I don't know how long it took me to finish my story, but I know that of the two hundred odd people in the hall, it was a rare person with a dry eye. I also don't know how I kept my emotions from running away. I almost broke down when I said my last sentence, 'We [the people of India and Pakistan] are, after all, brothers.'
After the session many participants came up to speak with me. An hour later I noticed Rhea D'Souza from Mumbai leaning against a doorjamb, waiting for me to finish. I realised she had been there since the end of the session. Shabnam and I had already befriended this delightful, profoundly sensitive young woman who wrote poetry. We had spent a good deal of time with her. With an emotion-choked voice Rhea said she had something to say to me. Taking me by the hand, she led me back into the now empty hall.
Taking a deep breath, looking into my eyes with tears glinting in her's, she said, 'I am very sorry.' Then a sob broke through and like a wave swept away her self-control. She wept. I held her and she sobbed repeating again and again, 'I'm very sorry.' She wept so uncontrollably that she made me cry with her. For five minutes, perhaps more, we clung to each other letting the tears flow.
The next morning at breakfast Rhea gave me a slip of paper. She said she had written a poem shortly after waking up, and titled it The White Trail. The title, she said, came from the white lines left by her tears as she wept herself to sleep. The poem is about the story I told, about a time long before Rhea was born, before I was born, when in one moment a nation of people was maddened by hate. This poem is about being human and feeling the pain of a fellow human. I share it here.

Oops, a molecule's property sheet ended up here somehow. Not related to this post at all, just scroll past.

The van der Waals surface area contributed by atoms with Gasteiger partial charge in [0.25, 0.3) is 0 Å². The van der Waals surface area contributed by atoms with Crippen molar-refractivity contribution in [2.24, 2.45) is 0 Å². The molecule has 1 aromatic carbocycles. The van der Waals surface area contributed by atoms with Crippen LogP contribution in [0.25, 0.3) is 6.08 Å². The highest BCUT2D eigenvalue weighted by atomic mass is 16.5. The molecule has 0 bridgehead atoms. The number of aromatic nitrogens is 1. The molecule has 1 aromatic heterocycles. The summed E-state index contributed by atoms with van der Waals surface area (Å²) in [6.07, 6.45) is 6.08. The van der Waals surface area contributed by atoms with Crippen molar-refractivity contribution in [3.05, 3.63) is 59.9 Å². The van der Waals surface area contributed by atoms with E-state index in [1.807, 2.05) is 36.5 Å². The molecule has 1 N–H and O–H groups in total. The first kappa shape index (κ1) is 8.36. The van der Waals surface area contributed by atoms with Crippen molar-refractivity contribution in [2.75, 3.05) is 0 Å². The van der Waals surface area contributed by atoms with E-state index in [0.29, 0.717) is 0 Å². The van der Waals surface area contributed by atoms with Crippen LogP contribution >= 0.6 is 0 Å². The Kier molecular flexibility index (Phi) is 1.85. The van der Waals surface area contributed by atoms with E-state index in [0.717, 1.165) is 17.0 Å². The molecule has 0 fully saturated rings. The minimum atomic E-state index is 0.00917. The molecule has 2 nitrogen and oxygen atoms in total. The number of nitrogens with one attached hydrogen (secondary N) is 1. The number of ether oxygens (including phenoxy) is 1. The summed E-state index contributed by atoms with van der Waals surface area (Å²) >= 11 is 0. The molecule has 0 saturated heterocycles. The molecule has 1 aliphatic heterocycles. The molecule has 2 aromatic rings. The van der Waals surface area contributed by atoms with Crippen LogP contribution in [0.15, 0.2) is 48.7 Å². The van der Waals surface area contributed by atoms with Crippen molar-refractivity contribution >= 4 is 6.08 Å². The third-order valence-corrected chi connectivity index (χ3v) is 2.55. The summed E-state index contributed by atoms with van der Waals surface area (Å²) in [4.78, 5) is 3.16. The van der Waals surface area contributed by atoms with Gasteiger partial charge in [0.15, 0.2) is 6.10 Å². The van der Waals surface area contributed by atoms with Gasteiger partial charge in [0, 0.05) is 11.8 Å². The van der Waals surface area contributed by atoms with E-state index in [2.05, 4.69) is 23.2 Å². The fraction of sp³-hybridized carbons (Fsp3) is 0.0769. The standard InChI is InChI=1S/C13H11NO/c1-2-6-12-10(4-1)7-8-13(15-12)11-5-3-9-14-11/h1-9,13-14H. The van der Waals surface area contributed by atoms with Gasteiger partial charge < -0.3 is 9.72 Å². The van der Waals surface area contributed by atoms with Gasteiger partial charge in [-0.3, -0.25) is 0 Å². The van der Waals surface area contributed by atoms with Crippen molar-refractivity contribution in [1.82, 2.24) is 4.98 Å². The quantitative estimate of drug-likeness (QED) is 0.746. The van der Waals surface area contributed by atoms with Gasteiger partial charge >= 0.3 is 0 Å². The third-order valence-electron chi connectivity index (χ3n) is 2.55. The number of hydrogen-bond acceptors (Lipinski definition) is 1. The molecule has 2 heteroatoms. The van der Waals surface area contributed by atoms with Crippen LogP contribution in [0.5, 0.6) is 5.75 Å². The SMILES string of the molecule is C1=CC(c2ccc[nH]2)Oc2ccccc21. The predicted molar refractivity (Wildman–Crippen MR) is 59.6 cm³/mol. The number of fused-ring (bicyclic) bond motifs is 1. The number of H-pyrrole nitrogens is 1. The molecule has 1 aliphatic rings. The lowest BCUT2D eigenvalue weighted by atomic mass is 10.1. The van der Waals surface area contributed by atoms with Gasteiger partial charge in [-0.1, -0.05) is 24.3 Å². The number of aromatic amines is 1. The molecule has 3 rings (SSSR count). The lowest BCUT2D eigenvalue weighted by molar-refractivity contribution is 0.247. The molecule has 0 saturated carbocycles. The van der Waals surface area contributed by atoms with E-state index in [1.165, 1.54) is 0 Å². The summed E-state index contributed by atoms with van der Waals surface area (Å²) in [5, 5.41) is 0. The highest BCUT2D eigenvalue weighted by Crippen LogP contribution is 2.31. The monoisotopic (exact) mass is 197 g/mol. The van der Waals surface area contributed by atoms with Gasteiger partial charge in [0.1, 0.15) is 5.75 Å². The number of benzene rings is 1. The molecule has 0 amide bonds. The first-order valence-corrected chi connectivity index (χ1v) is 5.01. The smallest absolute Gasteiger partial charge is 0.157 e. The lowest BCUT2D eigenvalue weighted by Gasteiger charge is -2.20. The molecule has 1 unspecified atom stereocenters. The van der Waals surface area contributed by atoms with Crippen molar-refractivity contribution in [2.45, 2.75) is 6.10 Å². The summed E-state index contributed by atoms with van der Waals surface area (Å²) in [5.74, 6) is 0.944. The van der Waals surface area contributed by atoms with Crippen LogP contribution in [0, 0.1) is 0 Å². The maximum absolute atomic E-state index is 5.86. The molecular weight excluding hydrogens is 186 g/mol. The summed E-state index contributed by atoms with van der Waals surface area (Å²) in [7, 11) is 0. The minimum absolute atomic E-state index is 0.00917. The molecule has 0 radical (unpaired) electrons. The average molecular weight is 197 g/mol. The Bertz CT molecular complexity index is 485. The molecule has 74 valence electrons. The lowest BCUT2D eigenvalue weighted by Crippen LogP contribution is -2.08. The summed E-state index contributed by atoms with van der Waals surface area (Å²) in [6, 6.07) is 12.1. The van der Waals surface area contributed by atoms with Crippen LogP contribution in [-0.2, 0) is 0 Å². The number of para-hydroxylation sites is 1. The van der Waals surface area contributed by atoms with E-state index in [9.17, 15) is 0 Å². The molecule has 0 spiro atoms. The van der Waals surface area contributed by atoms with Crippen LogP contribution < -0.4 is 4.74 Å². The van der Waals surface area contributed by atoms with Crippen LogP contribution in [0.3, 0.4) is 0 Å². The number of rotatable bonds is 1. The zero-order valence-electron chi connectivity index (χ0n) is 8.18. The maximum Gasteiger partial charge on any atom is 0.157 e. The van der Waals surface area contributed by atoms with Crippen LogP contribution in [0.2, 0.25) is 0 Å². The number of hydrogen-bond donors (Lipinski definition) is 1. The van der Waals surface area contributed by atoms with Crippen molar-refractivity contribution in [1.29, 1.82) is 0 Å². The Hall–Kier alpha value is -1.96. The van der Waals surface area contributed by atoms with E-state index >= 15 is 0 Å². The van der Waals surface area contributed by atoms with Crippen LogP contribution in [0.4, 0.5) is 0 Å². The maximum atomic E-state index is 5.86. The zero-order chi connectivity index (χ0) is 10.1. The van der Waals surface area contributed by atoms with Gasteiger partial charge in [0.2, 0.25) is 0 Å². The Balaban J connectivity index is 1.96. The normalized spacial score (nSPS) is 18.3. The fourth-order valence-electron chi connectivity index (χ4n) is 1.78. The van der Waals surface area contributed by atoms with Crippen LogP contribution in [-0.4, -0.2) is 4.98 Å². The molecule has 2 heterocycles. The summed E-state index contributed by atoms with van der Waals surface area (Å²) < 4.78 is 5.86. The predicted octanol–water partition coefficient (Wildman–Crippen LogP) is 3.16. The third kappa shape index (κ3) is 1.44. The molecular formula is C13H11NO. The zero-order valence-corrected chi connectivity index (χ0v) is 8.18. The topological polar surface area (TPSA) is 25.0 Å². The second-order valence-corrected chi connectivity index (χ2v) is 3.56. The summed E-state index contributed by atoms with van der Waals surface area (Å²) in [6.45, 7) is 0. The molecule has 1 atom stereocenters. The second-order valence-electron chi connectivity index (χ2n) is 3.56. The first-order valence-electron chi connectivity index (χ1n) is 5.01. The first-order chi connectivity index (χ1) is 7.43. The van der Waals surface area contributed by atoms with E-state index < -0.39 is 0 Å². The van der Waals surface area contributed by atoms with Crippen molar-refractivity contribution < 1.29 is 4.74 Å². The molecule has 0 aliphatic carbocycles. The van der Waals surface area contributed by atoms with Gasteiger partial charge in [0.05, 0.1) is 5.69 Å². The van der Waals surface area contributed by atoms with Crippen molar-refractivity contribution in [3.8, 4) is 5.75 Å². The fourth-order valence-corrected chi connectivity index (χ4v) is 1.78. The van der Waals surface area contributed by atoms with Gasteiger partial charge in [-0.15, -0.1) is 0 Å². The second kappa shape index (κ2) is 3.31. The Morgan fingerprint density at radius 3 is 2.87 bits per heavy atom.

The White Trail
The white - that was not so pure
Trying to camouflage
On a rampage
It corroded everything
The carefree hearts
The innocent smiles
The trusting hugs
Of Colourful wooden tops
Left its taste
In the mouth
Of the future
The White of anger
Of Blind righteousness
Of the void &
I look up
Taste the salt on my lips
I am surprised
By the intensity of pain
It s not mine
The white trail
Has found its way to me
Across the Borders
A deep realisation
A coming Home
I am just another you.
A Silent Prayer
Dear God let me never forget this.
Jan 11, 2014
Labels: India, Pakistan, Partition
posted by Salman Rashid @ 11:29 AM,
At February 20, 2014 at 9:31 AM,
Rajmohan Gandhi said...
What a mighty piece. Many will find hope and healing through this. Thank you and God bless you and Shabnam. Stay well.
At May 13, 2014 at 11:09 AM,
Noorinder Singh said...
sometimes tears are needed to wash to old memories and heal ourselves, and yet tears don't look good in eyes of those on joyous mission.. please don't cry.. :)
At May 13, 2014 at 12:33 PM,
Excellent piece as usual, bravo!
At May 13, 2014 at 3:23 PM,
Salman Rashid said...
Thank you, Nadeem!
At May 13, 2014 at 3:27 PM,
Salman Rashid said...
Noorinder! Sometimes tears do help. They make you richer; they make strong bonds. My bond with the wonderful, lovely Rhea is stronger than it would ever have been without the tears.